Shopping doesn’t “heal” me anymore

Yesterday was one of those days where I was fuming with anger about something. A high-stress day, if you will.

Usually, whenever I get angry, I tend to either log into Amazon, order a book, go out to the nearest grocery store, buy a (guilt-free) plastic-wrapped item, or eat ice cream or cake.

But yesterday felt different. Something had changed.

As I sat fuming in the car thinking about my “well-deserved,” guilt-free piece of cake, pizza, ice cream, a journal (I already have 5–10 journals), or a new piece of cloth/shoes, I started thinking.

Was buying these things really going to help me solve my problem?

By buying something that I didn’t need, I was harming someone.

The audacity to justify harming someone else just because I wasn’t getting “my way” with things was the most prominent form of Ego I recognized in myself.

Here’s who I was harming:

a) By consuming fries, cakes, ice-creams, etc., I was punishing my body with lower vibration, high sugar, highly processed food.

b) I was punishing the environment by over-consuming. Whether it be buying a book, 3–4 pieces of clothes, jewelry, shoes, a watch, etc., each of my purchases impacted the environment.

Each of the product I bought:
i) Consumed Energy
ii) Consumed and Polluted Water
iii) (Probably) Promoted low wages and unsafe working conditions to laborers
iv) Added to Climate change (through transportation)
v) Added to Landfills (when I finally threw the product after 1–2 years of use)

Popular shows and movies often showcases people (primarily women) lavishly spend their money on clothes, shoes, makeup, etc., after going through a break-up, divorce, job loss, or any other stress.

These shows often encourage the narrative “Treat yourself .”Additionally, social media builds up this stance.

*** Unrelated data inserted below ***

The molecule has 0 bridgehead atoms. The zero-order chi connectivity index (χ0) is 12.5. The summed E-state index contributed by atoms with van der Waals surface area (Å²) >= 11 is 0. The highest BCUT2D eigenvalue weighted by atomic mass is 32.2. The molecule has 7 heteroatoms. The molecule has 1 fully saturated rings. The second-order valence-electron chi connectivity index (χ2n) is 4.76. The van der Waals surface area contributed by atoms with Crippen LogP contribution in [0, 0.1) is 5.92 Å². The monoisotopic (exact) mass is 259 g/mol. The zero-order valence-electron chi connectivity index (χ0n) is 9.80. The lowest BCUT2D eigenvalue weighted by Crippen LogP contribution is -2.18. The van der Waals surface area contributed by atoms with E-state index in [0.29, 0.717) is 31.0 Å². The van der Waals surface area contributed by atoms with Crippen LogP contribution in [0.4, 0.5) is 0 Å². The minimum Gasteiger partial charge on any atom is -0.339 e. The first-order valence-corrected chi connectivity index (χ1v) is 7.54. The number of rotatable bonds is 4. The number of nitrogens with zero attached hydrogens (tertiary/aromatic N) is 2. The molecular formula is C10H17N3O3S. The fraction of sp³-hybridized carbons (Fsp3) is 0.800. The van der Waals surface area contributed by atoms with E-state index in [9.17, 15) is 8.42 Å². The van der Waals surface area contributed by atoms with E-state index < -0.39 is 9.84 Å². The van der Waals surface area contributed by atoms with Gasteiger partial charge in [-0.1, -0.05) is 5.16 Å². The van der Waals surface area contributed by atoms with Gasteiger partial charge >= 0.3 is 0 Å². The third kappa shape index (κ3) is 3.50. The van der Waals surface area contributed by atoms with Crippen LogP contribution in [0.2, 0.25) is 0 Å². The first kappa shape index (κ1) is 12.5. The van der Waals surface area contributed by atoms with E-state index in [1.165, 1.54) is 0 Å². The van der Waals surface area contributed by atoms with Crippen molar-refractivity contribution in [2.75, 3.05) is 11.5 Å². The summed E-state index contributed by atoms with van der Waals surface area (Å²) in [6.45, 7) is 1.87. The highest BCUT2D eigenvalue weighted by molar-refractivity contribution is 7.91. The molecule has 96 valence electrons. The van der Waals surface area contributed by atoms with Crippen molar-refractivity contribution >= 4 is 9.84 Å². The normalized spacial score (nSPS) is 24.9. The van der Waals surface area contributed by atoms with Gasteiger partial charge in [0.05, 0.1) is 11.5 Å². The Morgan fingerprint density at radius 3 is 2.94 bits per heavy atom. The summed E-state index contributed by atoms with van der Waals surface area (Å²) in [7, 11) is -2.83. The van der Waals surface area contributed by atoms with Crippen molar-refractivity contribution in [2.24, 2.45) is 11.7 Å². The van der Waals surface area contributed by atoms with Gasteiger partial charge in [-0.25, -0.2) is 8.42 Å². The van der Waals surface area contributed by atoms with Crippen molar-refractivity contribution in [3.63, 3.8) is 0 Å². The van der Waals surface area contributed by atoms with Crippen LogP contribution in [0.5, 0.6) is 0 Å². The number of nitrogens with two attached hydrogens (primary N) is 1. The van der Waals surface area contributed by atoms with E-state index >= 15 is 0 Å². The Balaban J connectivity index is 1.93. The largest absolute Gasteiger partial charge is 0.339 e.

I realized that I was getting influenced by such external factors.

Capitalism has also become a symbol of freedom of choice and “abundance”.

I once attended a workshop where the speaker asked people to write down a few things that they were “allowed” to do even if others judged them for it. I think the exercise was meant to build confidence among participants for making their own choices.

One person shared this: I give myself the freedom to buy more clothes although I already have enough and just got some new ones a while back.

While most of the group were applauding and praising this stand (yei! woman empowerment?), I couldn’t help but think: Are we that blinded by consumerism?

Is that how we show our authenticity and freedom of choice?

A lovely new blue dress from a high-branded shop doesn’t define who you are; You define who you are.

I can wear shorts and a t-shirt that I purchased six years back and still feel confident. I do not have to go buy a $150 suit to “dress for success.”

It’s all marketing, and brain-washing.

I am not opposed to treating oneself. We can consume in moderation after understanding how our purchases impact the environment and the labor force. But that’s what we lack the most right now.


We cannot just get swayed by popular opinions and advertising campaigns anymore.

And trust me, I know how hard it can be to ignore the shiny, well-packaged new item that is being sold at a 30% discount.

But we are much more than that. We are more powerful than our addictions to consumerism.

And it’s time we opened our eyes and purchased consciously because, shopping CANNOT heal us.

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